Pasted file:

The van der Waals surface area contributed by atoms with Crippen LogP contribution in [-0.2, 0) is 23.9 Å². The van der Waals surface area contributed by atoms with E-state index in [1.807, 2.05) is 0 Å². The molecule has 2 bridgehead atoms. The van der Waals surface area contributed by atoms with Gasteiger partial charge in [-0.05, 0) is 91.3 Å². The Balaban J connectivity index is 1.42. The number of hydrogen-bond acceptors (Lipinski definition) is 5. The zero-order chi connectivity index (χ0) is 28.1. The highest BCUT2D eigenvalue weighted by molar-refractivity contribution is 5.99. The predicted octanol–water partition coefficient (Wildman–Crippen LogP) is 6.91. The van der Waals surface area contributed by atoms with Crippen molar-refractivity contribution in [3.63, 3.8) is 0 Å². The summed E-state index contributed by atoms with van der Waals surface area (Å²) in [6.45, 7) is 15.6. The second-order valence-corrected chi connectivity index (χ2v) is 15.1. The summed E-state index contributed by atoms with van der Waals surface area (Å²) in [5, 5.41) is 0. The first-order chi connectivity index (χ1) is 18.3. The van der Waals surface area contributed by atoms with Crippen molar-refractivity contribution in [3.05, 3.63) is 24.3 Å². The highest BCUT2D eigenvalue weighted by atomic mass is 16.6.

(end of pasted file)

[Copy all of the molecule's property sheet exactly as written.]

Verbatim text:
The van der Waals surface area contributed by atoms with Crippen LogP contribution in [-0.2, 0) is 23.9 Å². The van der Waals surface area contributed by atoms with E-state index in [1.807, 2.05) is 0 Å². The molecule has 2 bridgehead atoms. The van der Waals surface area contributed by atoms with Gasteiger partial charge in [-0.05, 0) is 91.3 Å². The Balaban J connectivity index is 1.42. The number of hydrogen-bond acceptors (Lipinski definition) is 5. The zero-order chi connectivity index (χ0) is 28.1. The highest BCUT2D eigenvalue weighted by molar-refractivity contribution is 5.99. The predicted octanol–water partition coefficient (Wildman–Crippen LogP) is 6.91. The van der Waals surface area contributed by atoms with Crippen molar-refractivity contribution in [3.63, 3.8) is 0 Å². The summed E-state index contributed by atoms with van der Waals surface area (Å²) in [6.45, 7) is 15.6. The second-order valence-corrected chi connectivity index (χ2v) is 15.1. The summed E-state index contributed by atoms with van der Waals surface area (Å²) in [5, 5.41) is 0. The first-order chi connectivity index (χ1) is 18.3. The van der Waals surface area contributed by atoms with Crippen molar-refractivity contribution in [3.05, 3.63) is 24.3 Å². The highest BCUT2D eigenvalue weighted by atomic mass is 16.6.